Tax Lien Due Diligence

Tax Lien Due Diligence


Hopefully you’re already aware that tax liens are not “guaranteed by the government” as some would mislead you to believe.  They can most certainly result in a total loss if due diligence is not performed correctly before purchase.  Indeed, most liens offered at a typical sale should not be purchased.

A tax lien is secured ONLY by its underlying property – and ONLY if you properly follow procedures throughout the sale process.

If you buy tax liens that are against quality property, most will pay off, and yield a nice rate of interest, usually at least 10%.

However, buying even a few “bad” liens that don’t redeem, and result in worthless property, can wipe out all your interest profits and then some!

So the due diligence process is essential.  Here are the main things you need to assess before buying any tax lien.

Property Value

The most basic item to confirm, is that the property underlying a lien you buy is worth substantially more than the total investment you would have in the lien at the time you might acquire it.  Keep in mind that you’ll incur significant extra costs over the life of the lien that can exceed the original price you paid at the sale!  These costs consist mainly of subsequent tax payment and legal costs – both for noticing and for the eventual foreclosure of the property.

If, after factoring in all these costs, you would not make a significant profit after acquiring the property and quickly reselling it, you can stop here and move on to the next lien.

At first, take advantage of any online resources (like county assessor website) to eliminate worthless properties.  Then, you’ll need to drive by each and every property remaining to confirm that any improvements are in the expected condition and that location of the property is acceptable.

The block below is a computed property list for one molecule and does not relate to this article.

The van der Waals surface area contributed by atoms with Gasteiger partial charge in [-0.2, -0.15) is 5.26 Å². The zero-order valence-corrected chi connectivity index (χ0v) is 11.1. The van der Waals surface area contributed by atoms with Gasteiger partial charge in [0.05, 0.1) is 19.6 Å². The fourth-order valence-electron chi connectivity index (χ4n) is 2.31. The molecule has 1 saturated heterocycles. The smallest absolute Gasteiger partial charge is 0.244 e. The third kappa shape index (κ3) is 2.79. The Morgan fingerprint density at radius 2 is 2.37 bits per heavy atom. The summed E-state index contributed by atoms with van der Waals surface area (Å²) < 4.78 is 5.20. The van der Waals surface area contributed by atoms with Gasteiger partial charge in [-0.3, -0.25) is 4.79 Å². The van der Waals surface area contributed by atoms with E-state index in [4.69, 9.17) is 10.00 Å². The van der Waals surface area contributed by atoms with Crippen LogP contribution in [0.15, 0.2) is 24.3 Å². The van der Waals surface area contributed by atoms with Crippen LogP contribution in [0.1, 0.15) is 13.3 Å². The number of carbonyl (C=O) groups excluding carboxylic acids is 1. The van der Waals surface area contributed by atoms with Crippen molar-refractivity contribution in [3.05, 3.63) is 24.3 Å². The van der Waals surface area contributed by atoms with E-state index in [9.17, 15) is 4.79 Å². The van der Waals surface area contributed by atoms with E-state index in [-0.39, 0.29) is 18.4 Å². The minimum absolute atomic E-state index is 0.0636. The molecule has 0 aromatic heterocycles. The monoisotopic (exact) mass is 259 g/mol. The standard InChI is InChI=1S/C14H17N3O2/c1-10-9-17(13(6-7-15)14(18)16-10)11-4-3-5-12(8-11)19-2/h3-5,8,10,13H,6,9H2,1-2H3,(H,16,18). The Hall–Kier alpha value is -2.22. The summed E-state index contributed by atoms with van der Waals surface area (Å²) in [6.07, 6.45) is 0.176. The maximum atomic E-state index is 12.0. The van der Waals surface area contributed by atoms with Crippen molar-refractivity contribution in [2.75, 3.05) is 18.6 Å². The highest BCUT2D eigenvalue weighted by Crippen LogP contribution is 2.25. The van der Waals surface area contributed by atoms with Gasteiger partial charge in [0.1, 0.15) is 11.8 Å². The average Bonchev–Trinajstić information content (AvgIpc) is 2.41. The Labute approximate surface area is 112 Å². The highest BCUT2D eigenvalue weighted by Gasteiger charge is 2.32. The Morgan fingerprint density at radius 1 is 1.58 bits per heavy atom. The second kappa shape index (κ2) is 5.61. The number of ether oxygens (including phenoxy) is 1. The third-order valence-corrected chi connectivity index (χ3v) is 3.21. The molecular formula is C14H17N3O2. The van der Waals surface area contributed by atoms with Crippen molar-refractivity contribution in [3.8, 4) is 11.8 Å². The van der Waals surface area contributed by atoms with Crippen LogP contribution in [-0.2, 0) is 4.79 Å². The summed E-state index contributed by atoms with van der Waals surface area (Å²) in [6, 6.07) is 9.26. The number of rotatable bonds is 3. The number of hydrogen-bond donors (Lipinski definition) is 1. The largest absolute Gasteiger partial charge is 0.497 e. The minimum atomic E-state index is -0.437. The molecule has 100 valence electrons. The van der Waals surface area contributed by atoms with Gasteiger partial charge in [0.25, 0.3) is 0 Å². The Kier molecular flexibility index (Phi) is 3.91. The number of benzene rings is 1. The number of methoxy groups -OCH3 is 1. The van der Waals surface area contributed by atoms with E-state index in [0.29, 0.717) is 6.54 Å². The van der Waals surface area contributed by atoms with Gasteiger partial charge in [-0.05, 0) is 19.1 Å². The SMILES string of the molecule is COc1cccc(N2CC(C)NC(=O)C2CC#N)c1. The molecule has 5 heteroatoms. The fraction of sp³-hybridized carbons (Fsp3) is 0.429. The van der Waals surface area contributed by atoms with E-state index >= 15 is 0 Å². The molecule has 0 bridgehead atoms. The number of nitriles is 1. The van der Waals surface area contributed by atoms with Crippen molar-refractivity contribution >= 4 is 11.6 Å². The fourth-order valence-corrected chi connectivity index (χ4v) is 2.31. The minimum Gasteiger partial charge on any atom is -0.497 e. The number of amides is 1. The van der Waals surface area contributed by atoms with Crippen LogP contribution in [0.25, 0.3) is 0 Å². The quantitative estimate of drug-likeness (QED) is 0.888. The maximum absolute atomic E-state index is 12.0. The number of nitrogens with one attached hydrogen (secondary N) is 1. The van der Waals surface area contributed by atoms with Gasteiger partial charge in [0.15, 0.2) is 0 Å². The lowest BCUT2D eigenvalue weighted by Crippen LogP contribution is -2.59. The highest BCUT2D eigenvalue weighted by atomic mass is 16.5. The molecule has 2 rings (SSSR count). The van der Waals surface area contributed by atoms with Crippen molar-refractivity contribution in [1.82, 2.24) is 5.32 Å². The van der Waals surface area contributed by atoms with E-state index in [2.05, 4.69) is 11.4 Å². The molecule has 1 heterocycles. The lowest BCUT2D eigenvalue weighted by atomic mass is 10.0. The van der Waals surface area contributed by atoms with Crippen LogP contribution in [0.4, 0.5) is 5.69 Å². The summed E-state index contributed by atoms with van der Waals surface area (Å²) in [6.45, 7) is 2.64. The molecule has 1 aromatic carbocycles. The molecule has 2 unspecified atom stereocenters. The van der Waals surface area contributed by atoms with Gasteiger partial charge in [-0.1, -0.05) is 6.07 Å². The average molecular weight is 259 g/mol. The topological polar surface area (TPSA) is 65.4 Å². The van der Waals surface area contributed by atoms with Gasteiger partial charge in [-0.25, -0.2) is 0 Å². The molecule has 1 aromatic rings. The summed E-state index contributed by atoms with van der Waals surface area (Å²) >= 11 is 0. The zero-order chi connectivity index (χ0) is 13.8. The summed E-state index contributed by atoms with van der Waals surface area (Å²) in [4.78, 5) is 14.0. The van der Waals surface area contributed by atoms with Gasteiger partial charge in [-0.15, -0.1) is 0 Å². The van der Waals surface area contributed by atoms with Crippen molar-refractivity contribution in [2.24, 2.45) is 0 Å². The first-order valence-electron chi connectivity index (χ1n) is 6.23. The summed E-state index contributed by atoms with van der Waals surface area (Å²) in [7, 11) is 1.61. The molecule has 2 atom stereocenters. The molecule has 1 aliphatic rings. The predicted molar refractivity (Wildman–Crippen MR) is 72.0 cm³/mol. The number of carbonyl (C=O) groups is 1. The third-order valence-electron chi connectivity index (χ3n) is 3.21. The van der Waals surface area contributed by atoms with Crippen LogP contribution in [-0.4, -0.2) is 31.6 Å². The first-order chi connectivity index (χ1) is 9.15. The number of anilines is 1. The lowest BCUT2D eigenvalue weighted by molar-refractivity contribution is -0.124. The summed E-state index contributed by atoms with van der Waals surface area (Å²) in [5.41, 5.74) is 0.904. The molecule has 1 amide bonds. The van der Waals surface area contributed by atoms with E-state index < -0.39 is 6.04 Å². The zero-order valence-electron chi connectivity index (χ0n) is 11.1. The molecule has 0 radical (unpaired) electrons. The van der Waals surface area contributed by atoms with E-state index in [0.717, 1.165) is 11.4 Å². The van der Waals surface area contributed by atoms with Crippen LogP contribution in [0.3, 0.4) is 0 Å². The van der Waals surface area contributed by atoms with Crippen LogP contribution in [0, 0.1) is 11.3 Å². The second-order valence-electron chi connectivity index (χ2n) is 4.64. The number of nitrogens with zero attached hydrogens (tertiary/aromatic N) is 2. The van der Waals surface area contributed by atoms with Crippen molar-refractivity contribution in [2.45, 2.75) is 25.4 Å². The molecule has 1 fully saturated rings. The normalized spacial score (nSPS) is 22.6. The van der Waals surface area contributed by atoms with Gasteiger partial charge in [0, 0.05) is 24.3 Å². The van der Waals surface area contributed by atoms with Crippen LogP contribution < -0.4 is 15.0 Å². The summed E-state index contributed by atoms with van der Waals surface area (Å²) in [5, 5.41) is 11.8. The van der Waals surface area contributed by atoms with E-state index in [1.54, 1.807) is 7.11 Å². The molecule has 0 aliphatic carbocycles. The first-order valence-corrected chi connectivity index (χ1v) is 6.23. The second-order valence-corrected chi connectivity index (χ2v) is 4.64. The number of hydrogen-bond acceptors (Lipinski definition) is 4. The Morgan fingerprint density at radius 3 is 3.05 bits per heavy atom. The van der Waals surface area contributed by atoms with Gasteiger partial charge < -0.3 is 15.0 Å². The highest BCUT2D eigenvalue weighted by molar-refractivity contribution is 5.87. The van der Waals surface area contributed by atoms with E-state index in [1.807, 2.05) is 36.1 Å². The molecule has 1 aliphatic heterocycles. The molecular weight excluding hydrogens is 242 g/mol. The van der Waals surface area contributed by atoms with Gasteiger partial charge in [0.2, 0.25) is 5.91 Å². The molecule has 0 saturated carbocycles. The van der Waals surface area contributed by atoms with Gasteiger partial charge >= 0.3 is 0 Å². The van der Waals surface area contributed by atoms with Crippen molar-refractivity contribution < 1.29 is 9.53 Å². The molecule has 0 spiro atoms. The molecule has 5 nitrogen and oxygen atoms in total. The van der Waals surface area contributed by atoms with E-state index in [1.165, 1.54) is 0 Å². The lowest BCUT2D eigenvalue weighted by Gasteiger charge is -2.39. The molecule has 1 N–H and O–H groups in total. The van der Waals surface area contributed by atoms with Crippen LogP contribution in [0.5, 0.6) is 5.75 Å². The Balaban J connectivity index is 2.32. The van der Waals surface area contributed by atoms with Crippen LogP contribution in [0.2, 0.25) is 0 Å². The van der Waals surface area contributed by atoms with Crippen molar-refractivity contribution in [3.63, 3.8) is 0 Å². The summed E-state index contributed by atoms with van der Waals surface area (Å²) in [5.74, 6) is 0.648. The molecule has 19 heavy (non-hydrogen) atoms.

Double-Checking Your Short List

If you’ve narrowed your list down to just those liens with suitable underlying properties, and driven by each of them, the remaining list will be a fraction of its original size.  Now you have to perform more in-depth research on these liens.

Though you’re reasonably sure at this point that each property has sufficient value, and that you’re OK with the location of each property, now you must make sure you’ve evaluated the right property!

With most tax lien sales, you’re only purchasing a parcel number or legal description.  The address provided is only as a reference.  In other words, though the listing shows 3984 Main St, and you drove down Main St to find a house with an address of 3984, you may not be purchasing a lien against the house you saw!

There are several ways this could happen.  Most commonly, the property on which the house sits consists of two lots.  You may be buying a lien against only the garage or side lot – or you may be buying half the house only!

Another common issue is that you can’t readily tell exactly what land you’re getting when you acquire a parcel – afterall, there are no stakes out there outlining the property bounds when you drive by.